Are You Happy?

Trust in government, credible business organisations, community and social supports, income levels, and the ability to make choices are listed as some of the things that make us happy. Increasing the number of positive experiences we have on a daily basis is also seen as beneficial to our general wellbeing.

Happiness research

Happiness research is now recognised as a discipline worthy of study to help develop policies that improve the lives of citizens. Traditional economic measures in education, health and poverty are undergoing review, as greater emphasis is placed on what makes us happy. There is of course an acceptance that people are happier when economic inequality is kept to a minimum, although the divide between rich and poor is growing in many nations.

Having enough money for the essentials of life is an obvious way to increase people’s happiness. But enjoying small things and spending time with family and friends is equally important, once money is no longer an immediate concern. Work also provides satisfaction and a sense of purpose for those who enjoy what they do. Working with others as part of a team when linked to the pursuit of a shared vision also increases happiness levels.

Researchers are always interested in measuring happiness and so brain-based research has increased in recent years albeit, as yet, without any definitive results. But scientists also turn their attention to analysing our DNA to find clues as to why some people are happier than others on a consistent basis, regardless of circumstance. Research also indicates that developing policies to nudge people towards happiness is more helpful than just expecting it to happen in a vacuum. Even the weather is examined to understand its effect, as sunny climates are often associated with happier populations.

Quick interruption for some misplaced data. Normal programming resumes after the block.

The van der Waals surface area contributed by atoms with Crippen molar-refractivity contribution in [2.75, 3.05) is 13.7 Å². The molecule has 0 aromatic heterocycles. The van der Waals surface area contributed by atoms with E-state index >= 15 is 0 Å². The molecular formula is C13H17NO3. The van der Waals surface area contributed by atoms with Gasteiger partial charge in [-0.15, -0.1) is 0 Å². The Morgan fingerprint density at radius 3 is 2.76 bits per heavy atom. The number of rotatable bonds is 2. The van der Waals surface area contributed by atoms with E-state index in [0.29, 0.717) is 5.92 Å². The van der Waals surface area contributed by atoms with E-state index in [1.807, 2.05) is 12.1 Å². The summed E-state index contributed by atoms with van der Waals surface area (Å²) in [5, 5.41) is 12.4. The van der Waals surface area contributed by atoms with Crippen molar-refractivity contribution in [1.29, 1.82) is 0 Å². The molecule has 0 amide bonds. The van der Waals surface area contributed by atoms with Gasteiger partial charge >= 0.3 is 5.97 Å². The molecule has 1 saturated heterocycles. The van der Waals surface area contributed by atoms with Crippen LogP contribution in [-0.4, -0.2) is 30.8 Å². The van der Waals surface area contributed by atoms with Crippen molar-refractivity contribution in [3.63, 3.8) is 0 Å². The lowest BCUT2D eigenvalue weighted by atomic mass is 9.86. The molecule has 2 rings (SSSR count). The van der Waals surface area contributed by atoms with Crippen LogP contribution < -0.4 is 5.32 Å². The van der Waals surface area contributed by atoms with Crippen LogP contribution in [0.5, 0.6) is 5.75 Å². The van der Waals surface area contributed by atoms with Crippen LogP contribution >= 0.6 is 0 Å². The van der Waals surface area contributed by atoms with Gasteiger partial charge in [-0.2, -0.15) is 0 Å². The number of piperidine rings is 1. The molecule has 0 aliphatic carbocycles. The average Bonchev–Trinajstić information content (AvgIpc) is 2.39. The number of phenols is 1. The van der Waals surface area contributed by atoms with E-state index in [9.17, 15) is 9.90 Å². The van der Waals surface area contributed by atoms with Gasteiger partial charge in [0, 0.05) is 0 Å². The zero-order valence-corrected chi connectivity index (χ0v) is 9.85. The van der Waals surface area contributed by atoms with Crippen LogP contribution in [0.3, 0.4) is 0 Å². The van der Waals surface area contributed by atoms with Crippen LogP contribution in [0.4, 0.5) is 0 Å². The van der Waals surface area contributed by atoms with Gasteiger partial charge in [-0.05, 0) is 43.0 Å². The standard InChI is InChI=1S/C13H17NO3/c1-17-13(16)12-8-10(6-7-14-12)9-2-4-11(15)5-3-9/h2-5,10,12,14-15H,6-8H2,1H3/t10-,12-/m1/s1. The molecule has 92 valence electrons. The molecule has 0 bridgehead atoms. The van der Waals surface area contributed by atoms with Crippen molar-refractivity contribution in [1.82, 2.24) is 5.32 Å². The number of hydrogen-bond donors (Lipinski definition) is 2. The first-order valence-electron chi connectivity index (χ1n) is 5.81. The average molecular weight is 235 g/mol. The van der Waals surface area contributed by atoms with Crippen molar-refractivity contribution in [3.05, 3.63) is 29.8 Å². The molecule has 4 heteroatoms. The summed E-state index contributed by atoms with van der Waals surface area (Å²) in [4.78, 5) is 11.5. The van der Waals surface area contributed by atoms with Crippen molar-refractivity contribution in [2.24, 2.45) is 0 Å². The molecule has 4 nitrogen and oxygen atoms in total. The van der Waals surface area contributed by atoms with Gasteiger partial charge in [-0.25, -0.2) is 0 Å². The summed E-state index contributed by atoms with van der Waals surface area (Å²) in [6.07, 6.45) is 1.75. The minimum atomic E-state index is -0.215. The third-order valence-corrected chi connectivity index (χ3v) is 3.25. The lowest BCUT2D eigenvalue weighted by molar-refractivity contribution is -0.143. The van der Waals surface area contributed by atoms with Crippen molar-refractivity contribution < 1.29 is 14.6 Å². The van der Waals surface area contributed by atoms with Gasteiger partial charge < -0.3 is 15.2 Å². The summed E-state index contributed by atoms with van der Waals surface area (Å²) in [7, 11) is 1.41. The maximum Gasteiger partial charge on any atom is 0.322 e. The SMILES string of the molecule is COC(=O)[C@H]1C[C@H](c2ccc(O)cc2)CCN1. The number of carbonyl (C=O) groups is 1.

Tracking happiness

Regardless of what we think about the value of studying happiness governments are taking the matter seriously. Happiness indexes are tracked in countries around the world in an attempt to improve the mental and physical health of citizens. Research scientists constantly examine the things that make us happy, in an effort to influence government policy and shape new thinking.

The big question of course remains unanswered, as happiness defies traditional objective measurement although there is a growing appreciation of what motivates individuals and groups. But there is already ample research to highlight the need to do more. One early trend however conflicts with our basic human nature – which is to always want more: as there is evidence that the best way to be happy is to be satisfied with less, enjoy a simple life and spend time with those you love.

So, the science of happiness is emerging as a serious discipline for research, as governments embrace new ways to improve the lives of those they govern.